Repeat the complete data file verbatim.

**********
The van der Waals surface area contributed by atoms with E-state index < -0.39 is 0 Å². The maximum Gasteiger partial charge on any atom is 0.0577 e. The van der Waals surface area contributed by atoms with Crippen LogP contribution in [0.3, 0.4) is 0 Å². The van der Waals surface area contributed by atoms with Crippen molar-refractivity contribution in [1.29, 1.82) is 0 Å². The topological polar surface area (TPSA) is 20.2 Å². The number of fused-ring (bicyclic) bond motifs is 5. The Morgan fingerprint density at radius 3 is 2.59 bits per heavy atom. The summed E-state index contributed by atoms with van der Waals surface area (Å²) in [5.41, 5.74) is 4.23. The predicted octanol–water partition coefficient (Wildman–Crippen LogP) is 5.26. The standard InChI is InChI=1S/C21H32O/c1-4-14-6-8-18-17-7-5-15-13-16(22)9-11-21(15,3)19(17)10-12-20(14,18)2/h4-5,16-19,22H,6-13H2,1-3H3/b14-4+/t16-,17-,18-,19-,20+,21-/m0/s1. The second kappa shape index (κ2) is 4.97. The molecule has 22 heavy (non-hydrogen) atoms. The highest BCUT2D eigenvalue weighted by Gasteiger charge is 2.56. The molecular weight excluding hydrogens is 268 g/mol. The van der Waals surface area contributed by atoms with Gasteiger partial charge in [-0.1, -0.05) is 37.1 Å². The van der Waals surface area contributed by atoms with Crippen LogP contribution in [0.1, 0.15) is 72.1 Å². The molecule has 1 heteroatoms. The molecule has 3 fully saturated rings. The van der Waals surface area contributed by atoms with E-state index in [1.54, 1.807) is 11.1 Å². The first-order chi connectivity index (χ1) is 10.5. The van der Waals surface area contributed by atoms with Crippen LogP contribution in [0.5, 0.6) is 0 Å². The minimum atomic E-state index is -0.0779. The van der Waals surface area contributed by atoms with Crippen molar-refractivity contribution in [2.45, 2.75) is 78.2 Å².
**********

The van der Waals surface area contributed by atoms with E-state index < -0.39 is 0 Å². The maximum Gasteiger partial charge on any atom is 0.0577 e. The van der Waals surface area contributed by atoms with Crippen LogP contribution in [0.3, 0.4) is 0 Å². The van der Waals surface area contributed by atoms with Crippen molar-refractivity contribution in [1.29, 1.82) is 0 Å². The topological polar surface area (TPSA) is 20.2 Å². The number of fused-ring (bicyclic) bond motifs is 5. The Morgan fingerprint density at radius 3 is 2.59 bits per heavy atom. The summed E-state index contributed by atoms with van der Waals surface area (Å²) in [5.41, 5.74) is 4.23. The predicted octanol–water partition coefficient (Wildman–Crippen LogP) is 5.26. The standard InChI is InChI=1S/C21H32O/c1-4-14-6-8-18-17-7-5-15-13-16(22)9-11-21(15,3)19(17)10-12-20(14,18)2/h4-5,16-19,22H,6-13H2,1-3H3/b14-4+/t16-,17-,18-,19-,20+,21-/m0/s1. The second kappa shape index (κ2) is 4.97. The molecule has 22 heavy (non-hydrogen) atoms. The highest BCUT2D eigenvalue weighted by Gasteiger charge is 2.56. The molecular weight excluding hydrogens is 268 g/mol. The van der Waals surface area contributed by atoms with Gasteiger partial charge in [-0.1, -0.05) is 37.1 Å². The van der Waals surface area contributed by atoms with Crippen LogP contribution in [0.1, 0.15) is 72.1 Å². The molecule has 1 heteroatoms. The molecule has 3 fully saturated rings. The van der Waals surface area contributed by atoms with E-state index in [1.54, 1.807) is 11.1 Å². The first-order chi connectivity index (χ1) is 10.5. The van der Waals surface area contributed by atoms with Crippen LogP contribution in [0.5, 0.6) is 0 Å². The minimum atomic E-state index is -0.0779. The van der Waals surface area contributed by atoms with Crippen molar-refractivity contribution in [2.45, 2.75) is 78.2 Å².